Women really enjoy the classes for a variety of benefits, to relax, release tension, stretch, strengthen birthing muscles and also for support in the period leading up to birth. I often form very strong bonds with my students, as teaching pregnancy yoga is a very nurturing and intimate practice, and feel their absence for a while when they leave and become new mothers. I get many messages from new mothers saying how much they miss their weekly pregnancy class, and I think it is the emotional support they miss as much as the yoga.
Baby-free postpartum yoga, focused on recovery
Many of the women I teach during pregnancy come back to do mummy and baby classes. This is a lovely way of keeping the community feeling yoga going with the pregnancy teachers and other mothers. These classes are a wonderful way for mothers to spend special bonding time with their new babies, to get out the home, do some postnatal yoga and baby massage, and share experiences with other mothers. However, I can see that many women cannot relax even when their babies are sleeping beside them in class, with their babies with them woman naturally put their needs first.
For this reason, many women have asked me over the years if I could teach a postnatal recovery yoga class, where they could come without their babies. I understand this is not easy for many women – even when you have someone you trust available to care for your baby, leaving your new-born can be hard. Therefore, I have been pondering how to offer this for a while. The more I thought about it and asked mothers and midwives, the more I realised that there is not enough focus on this crucial time of recovery. There are so many classes for birth preparation, (pregnancy yoga, pregnancy pilates, hypnobirthing etc.), and classes for mothers to attend with their babies, massage, yoga, music… but very few which focus on postpartum recovery per se.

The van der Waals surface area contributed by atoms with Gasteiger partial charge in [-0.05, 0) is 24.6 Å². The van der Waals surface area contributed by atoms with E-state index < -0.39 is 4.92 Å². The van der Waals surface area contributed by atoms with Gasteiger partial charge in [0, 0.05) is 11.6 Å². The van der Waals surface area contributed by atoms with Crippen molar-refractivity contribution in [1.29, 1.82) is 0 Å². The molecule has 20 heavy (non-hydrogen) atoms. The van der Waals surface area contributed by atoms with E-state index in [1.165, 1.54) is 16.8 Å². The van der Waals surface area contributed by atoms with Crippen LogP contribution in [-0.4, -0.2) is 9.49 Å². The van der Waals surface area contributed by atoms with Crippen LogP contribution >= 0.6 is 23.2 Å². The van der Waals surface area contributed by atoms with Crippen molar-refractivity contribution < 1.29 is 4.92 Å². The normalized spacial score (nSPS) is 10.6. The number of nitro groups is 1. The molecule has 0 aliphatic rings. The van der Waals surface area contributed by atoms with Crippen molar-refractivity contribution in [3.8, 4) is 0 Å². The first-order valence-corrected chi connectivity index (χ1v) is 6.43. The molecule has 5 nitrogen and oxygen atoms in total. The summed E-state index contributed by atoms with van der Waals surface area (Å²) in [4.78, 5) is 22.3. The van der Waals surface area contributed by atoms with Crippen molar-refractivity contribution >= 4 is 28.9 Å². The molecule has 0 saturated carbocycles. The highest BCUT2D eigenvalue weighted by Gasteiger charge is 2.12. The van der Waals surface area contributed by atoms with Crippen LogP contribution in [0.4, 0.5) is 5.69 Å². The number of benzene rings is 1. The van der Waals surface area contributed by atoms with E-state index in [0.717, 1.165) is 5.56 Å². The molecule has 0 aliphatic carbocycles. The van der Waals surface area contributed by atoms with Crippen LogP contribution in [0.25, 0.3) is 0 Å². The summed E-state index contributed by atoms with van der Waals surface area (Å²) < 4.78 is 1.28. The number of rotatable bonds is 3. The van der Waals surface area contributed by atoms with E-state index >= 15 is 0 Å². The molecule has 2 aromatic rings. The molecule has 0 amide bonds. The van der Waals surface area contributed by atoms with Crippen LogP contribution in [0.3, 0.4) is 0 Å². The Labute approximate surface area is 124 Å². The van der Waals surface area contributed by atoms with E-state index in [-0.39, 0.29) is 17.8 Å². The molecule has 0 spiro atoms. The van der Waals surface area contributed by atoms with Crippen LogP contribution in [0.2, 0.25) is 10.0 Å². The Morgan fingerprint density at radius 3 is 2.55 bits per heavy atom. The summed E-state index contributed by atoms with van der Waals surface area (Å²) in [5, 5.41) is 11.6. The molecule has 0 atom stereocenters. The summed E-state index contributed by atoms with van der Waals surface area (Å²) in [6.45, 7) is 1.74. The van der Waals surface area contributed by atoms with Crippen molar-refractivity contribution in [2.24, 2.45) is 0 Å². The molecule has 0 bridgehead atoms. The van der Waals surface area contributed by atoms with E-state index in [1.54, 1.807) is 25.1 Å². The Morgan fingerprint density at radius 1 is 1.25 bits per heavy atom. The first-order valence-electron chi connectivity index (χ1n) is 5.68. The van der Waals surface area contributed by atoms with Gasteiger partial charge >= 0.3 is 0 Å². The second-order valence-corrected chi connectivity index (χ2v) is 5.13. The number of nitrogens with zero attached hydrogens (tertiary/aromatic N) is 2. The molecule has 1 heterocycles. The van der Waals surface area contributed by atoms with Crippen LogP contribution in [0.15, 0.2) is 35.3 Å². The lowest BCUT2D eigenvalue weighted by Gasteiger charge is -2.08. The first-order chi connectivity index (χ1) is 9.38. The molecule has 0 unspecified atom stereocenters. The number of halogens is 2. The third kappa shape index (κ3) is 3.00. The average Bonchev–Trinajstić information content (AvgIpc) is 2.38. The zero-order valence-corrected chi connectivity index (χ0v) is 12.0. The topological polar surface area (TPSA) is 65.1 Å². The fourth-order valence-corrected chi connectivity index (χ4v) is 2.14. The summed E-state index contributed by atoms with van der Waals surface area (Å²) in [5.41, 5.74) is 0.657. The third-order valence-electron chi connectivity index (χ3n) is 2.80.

Therefore, I have developed this postnatal workshop to offer women some nourishing time for themselves, practise yoga to help their bodies recover and restore post birth and have some deep, quiet rest without their babies to distract them. Women who are breastfeeding will be most welcome, we will have a break halfway through and babies can be brought in for a feed and a cuddle.
Why women deserve some ‘mothertime’
I feel very strongly that many new mothers are not supported enough and not getting enough rest in the crucial postpartum period. There is so much focus on the pregnancy and birth, and once the baby arrives, and the initial excitement from friends and families has died down, partners may return to work, and many women are left literally “holding the baby” at home with little or no time to focus on her ’self’.
The first six months with a baby are precious, time which cannot be repeated. To be there and present looking after a baby’s needs 24/7 is exhausting, and at times overwhelming and even lonely. I would like to give these mothers a chance to recharge, repair and share together, without the distraction of their babies. They deserve it, some ‘mothertime’.